• Learn that everyone is expendable. If you don’t go to work, your organisation will not shut down, they will move on. But if you are not around, your family will be extremely affected and will find it very hard to move on. So don’t prioritise your job over your family.
  • Never burn bridges. You never know when you may have to go back to someone you have fought with, bad-mouthed or just generally been unpleasant to. People remember and will take their revenge when its their turn.
  • Work hard when you are at work, and when you leave the office, try to turn off. Most importantly have fun doing what you are doing and the eight or nine hours you spend at work won’t feel very long.
  • Stay two steps ahead. No matter what we do, success is less about any given moment and more about the next. Learn to anticipate what your manager or customer needs before they know how to ask for it and that’s one of the quickest ways to distinguish yourself in the workplace. Take initiative and don’t wait around to be told what to do, but at the same time, don’t make any assumptions, either.
  • Don’t take anything personally. Be professional, even when you think someone is out to get you.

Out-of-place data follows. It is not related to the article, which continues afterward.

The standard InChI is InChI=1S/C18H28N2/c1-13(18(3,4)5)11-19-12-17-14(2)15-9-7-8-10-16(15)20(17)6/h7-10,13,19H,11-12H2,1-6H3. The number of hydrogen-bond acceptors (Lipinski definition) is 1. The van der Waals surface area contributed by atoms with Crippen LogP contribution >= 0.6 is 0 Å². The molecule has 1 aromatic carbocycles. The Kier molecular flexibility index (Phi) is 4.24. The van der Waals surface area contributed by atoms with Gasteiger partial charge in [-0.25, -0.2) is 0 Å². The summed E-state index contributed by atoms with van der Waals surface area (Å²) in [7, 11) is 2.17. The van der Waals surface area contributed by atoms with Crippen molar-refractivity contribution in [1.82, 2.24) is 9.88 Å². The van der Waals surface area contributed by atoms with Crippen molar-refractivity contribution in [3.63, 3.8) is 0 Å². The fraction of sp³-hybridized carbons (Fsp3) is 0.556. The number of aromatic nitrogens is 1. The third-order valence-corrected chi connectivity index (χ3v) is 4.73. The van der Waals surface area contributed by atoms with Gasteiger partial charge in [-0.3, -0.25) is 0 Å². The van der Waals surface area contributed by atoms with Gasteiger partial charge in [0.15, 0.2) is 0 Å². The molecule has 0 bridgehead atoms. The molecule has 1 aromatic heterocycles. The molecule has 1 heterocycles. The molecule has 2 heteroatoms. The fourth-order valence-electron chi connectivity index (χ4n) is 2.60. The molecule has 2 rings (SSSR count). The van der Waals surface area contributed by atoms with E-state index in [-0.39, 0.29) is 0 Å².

• Don’t trust anyone, especially at work. Everyone is looking out for themselves and a someone you consider a friend can easily throw you under a bus to save themselves. And at the same time, there’s a well know saying which is apt here to keep your friends close and enemies closer and is 100% true in a corporate setting.
  • Listen more and speak less. We have been given two ears and a mouth for a reason. So listen more than you speak and actually listen instead of rehearsing what you are going to say. At the same time, pay attention to what is happening around you and you will never be caught off guard.
  • Never betray anyone’s trust. Keep other people’s secrets as well as your own, and don’t share information that was given to you in confidence
  • Keep your social media to your social circle. Don’t ever add your co-workers and bosses to your social media platforms. You wouldn’t want them to know what is going on in your life which can give them ammunition to hurt or harm you. This doesn’t include LinkedIn as that is a work social platform.
  • Be flexible. Have an opinion, but don’t have hard opinions.
  • Don’t run after money. No doubt having money in the bank and being financially independent is important, but don’t let money dictate what you are in life and what you want to do in life. Let money be an accessory, not the focus.
  • Go the extra mile. Nobody ever achieved success by doing the bare minimum. Go above and beyond and you will be rewarded in one way or another.
  • Last, keep your goal in front of you and remember that whatever you do, you need to be true to yourself

So, there you have it, 40 lessons I learnt while in the corporate world. I am going to share it with BB & GG and their friends. Hope this was useful to you too. If you have more lessons from the corporate world, please share in the comments below.